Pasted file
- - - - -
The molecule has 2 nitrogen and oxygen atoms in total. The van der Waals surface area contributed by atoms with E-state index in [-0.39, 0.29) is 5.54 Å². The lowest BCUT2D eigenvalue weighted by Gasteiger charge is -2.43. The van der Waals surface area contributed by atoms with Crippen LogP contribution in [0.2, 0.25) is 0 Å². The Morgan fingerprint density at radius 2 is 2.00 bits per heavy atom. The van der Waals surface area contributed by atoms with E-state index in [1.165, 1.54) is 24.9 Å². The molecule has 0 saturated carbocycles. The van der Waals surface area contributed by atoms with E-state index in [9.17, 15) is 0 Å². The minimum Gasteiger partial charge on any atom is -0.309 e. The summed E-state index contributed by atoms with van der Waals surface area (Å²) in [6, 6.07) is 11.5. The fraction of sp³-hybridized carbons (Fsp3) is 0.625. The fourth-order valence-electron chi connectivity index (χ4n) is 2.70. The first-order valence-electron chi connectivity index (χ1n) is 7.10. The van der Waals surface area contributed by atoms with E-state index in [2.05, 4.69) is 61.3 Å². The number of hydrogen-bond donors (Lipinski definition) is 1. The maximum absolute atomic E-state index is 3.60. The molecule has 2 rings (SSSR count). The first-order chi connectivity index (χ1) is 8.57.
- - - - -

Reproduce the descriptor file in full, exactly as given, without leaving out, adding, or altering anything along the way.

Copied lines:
The molecule has 2 nitrogen and oxygen atoms in total. The van der Waals surface area contributed by atoms with E-state index in [-0.39, 0.29) is 5.54 Å². The lowest BCUT2D eigenvalue weighted by Gasteiger charge is -2.43. The van der Waals surface area contributed by atoms with Crippen LogP contribution in [0.2, 0.25) is 0 Å². The Morgan fingerprint density at radius 2 is 2.00 bits per heavy atom. The van der Waals surface area contributed by atoms with E-state index in [1.165, 1.54) is 24.9 Å². The molecule has 0 saturated carbocycles. The van der Waals surface area contributed by atoms with E-state index in [9.17, 15) is 0 Å². The minimum Gasteiger partial charge on any atom is -0.309 e. The summed E-state index contributed by atoms with van der Waals surface area (Å²) in [6, 6.07) is 11.5. The fraction of sp³-hybridized carbons (Fsp3) is 0.625. The fourth-order valence-electron chi connectivity index (χ4n) is 2.70. The first-order valence-electron chi connectivity index (χ1n) is 7.10. The van der Waals surface area contributed by atoms with E-state index in [2.05, 4.69) is 61.3 Å². The number of hydrogen-bond donors (Lipinski definition) is 1. The maximum absolute atomic E-state index is 3.60. The molecule has 2 rings (SSSR count). The first-order chi connectivity index (χ1) is 8.57.